We are a lost generation, who will never see a united Europe again.

The term “lost generation” had already been launched by Gertrude Stein. Zweig merely put it to a more appropriate use. Nobody was trying to kill Hemingway and Fitzgerald except the manufacturers of what W. C. Fields called spirituous fermenti. Zweig’s generation was up against a more formidable enemy. Nevertheless his suicide in January 1942 will always be a bit of a mystery. It seems not quite to fit the circumstances: with America in the war, the Nazis no longer looked like winning, and there was no reason to think that he would not have resumed his glittering international position when the war was over. But we could be dealing with a disposition of mind. Despite his success and his huge range of prominent friends, he had been on the verge of despair for most of his life. As the date of this quotation shows, he already felt that way while the Weimar Republic was still in one piece. He had felt that way at the end of World War I. He had wanted a depoliticized world, and it was obvious that the war had had the opposite effect: it had shattered the foundations of society, but it had also reinforced politics to the point where nobody was exempt. By 1928, when Germany was enjoying an economic recovery which might have perpetuated the Weimar Republic if the Depression had not sealed democracy’s fate, Zweig had reasons to modify his pessimism. But it deepened, because the political divisions in Europe were deepening too. From the start of his waking life, Zweig had staked everything on the concept of a coherent European humanist heritage. After the Nazis got in, there was nowhere for his pessimism to go except further into despair.

Franz Werfel said truly that Zweig was equipped to live in the countries of exile before there was an exile. He was multilingual, he was famous all over the world, his manners were perfect and there was nowhere that his stream of royalties did not reach. But his personal success meant little to him outside the ambit of its original context. His final breakdown can be seen well under way in the Tagebücher that he kept early in World War II. On page 410, we see that he was already carrying a phial of poison at the time of Dunkirk. On page 464, “der Epoch der Sicherheit vorbei ist” (the epoch of security is over). The word vorbei keeps cropping up. “It is over. Europe finished, our world destroyed. Now we are truly homeless.” By “we” Zweig didn’t mean just the Jews, a category in which he was reluctant to believe until he found out the hard way that Hitler did. Zweig meant everyone who had lived for the arts, for scholarship and for humanism. He was wrong, of course: Thomas Mann was angry at the selfishness of Zweig’s suicide—too personal. But that was the way Zweig felt, even as it became clear that the forces of destruction would not win the war. He thought that they had already won the war that mattered. We who grew up in the aftermath have a right to say that his resignation was premature, but we would be very foolish to slight its sincerity. Our united Europe of today will be doing very well if it can restore the qualities of which he was the living representative, and which led him to destroy himself because he thought they were irretrievably vorbei. The price of studying the heritage that produced him is to be steadily invaded by the suspicion that he might have been right. Reader beware.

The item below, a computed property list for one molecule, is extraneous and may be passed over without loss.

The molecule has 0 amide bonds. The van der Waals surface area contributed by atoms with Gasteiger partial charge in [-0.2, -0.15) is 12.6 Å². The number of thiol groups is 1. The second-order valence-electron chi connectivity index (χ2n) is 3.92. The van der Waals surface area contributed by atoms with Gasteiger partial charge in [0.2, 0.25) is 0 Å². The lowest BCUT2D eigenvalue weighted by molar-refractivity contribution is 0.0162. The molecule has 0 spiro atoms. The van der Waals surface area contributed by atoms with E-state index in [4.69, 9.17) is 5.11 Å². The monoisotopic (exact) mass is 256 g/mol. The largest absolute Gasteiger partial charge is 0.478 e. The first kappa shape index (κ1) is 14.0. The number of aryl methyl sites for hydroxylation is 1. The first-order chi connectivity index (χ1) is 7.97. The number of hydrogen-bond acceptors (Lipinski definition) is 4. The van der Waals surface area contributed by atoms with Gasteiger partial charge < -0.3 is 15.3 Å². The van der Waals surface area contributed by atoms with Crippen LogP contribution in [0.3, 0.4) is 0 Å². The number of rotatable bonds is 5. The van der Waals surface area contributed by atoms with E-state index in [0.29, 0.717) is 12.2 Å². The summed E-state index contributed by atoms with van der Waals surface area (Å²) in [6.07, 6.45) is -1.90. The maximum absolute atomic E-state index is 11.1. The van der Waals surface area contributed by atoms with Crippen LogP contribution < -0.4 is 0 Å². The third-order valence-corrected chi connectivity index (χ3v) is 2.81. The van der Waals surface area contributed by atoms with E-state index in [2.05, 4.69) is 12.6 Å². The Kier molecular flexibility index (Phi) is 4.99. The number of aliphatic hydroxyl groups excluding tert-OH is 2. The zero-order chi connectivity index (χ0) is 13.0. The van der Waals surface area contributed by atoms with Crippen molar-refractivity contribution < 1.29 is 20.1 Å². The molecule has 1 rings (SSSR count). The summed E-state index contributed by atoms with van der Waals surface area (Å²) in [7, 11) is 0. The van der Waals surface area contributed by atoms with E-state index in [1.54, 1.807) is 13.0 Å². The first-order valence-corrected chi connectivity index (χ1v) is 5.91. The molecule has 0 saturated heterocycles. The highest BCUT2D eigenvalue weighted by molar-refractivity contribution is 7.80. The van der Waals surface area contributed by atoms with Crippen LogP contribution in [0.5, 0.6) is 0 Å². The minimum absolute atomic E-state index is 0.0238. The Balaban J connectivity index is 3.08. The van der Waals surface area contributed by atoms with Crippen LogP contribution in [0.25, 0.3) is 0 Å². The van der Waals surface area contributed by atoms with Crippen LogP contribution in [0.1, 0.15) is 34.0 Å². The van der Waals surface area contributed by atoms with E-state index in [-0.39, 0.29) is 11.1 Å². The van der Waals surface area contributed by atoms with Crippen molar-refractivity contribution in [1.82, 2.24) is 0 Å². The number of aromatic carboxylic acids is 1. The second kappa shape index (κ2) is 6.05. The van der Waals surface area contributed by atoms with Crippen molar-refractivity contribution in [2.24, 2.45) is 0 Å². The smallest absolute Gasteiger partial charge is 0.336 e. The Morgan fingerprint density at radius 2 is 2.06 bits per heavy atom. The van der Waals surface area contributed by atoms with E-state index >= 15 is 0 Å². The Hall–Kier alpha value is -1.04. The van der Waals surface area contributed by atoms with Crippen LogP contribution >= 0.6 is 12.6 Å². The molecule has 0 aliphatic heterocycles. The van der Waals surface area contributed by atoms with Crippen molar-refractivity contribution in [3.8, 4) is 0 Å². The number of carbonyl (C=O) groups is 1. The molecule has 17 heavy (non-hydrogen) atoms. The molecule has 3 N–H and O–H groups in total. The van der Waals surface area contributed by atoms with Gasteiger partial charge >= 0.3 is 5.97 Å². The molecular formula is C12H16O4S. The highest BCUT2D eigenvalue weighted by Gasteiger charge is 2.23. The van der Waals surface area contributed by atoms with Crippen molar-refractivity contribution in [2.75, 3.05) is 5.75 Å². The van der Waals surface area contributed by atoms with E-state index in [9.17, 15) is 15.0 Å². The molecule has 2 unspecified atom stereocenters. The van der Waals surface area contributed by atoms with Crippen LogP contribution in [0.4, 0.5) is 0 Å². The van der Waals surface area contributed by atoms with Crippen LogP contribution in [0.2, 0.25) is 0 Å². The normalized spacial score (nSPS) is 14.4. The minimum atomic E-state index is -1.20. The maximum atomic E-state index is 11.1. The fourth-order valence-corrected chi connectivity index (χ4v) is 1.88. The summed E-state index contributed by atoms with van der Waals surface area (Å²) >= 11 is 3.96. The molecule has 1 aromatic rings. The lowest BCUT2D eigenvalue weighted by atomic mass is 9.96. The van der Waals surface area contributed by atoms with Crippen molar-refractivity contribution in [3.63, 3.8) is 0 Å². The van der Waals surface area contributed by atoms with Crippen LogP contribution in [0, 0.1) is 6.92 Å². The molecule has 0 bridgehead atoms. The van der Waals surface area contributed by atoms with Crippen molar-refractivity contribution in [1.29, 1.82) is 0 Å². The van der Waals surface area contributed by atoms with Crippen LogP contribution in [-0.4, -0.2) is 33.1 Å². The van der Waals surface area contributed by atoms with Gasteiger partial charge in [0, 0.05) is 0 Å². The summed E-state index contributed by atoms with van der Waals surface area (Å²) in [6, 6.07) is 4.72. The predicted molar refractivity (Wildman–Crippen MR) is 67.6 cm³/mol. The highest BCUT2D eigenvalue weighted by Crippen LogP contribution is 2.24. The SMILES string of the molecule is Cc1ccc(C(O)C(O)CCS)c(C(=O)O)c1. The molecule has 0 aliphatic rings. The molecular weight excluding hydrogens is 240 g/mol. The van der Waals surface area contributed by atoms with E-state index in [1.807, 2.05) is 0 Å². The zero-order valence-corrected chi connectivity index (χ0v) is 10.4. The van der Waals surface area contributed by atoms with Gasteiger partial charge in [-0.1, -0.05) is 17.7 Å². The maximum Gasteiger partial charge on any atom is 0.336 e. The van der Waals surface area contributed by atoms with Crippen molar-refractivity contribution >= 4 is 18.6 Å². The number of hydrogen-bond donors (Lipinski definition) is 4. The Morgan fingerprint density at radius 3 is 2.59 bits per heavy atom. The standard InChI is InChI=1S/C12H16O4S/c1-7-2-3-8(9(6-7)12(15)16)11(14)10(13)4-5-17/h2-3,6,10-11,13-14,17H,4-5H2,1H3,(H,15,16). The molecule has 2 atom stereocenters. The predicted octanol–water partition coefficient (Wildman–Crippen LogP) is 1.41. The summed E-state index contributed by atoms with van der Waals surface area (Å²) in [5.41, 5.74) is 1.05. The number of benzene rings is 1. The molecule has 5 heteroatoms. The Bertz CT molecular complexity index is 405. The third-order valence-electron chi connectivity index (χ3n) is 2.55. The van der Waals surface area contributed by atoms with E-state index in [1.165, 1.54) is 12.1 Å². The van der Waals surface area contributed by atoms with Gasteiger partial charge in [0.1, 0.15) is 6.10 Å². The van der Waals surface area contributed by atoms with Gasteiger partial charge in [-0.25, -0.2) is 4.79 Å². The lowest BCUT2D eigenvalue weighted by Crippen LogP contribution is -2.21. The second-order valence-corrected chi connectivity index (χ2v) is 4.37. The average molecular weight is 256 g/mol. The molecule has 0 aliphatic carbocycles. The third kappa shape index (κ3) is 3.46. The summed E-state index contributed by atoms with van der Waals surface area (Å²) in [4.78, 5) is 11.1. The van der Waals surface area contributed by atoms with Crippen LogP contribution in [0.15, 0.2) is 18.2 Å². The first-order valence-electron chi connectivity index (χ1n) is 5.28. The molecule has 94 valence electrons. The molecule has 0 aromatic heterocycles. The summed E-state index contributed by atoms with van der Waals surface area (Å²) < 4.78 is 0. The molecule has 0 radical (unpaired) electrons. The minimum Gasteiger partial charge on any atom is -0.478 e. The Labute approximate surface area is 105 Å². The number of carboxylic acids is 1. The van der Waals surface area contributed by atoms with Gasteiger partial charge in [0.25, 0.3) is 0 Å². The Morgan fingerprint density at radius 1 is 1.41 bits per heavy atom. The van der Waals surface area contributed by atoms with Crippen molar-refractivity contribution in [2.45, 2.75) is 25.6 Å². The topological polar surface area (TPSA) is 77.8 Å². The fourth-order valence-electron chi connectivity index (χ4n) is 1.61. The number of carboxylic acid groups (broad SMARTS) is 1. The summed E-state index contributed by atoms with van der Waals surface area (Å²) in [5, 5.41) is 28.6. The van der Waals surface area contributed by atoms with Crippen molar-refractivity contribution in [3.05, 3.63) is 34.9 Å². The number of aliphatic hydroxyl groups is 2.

That was why he read history and that was why he studied philosophy: not to educate himself or convince himself, but to see how other men had acted, and thus to measure himself beside others.

Zweig always wrote wonderfully about Montaigne, with whom he shared the gift of summarizing and assessing the actions of historical figures, although Zweig probably did it to a different end. Montaigne could have been a man of action: there were many official attempts to lure him out of his library, and one of them secured his services for a diplomatic initiative that probably saved France from ruin. Shakespeare, our supreme student of Montaigne, actually was a man of action for most of his life: the theatre was no cloister, and nobody could have invented Timon of Athens who had not dealt with practical matters, kept the hirelings in line, and acknowledged the power of an account book. Zweig, however, was a man of letters in the most usually accepted sense: i.e., he was not a man of anything else. His gallery of portraits of the mighty, stretching through his writings like the Uffizi collection through its long corridor, does not lead to a paradigm of action, except to the extent that to achieve understanding is an action in itself. There is something passive about Zweig, and, human nature being what it is, the passive invites a kicking. Critics capable of being sensitive about anyone else still find it permissible to be insensitive about him. While he was alive, they found it mandatory. Is he really, they used to ask, any better than Emil Ludwig, who lives high in rented villas and plush hotels while cranking out glib historical success stories to convince Philistine businessmen that they are really Napoleon? Doesn’t Zweig, by lavishing the same sympathy on both, reduce Erasmus to the level of Marie-Antoinette? Where is the man, behind that universal curiosity and suspiciously mellifluous style?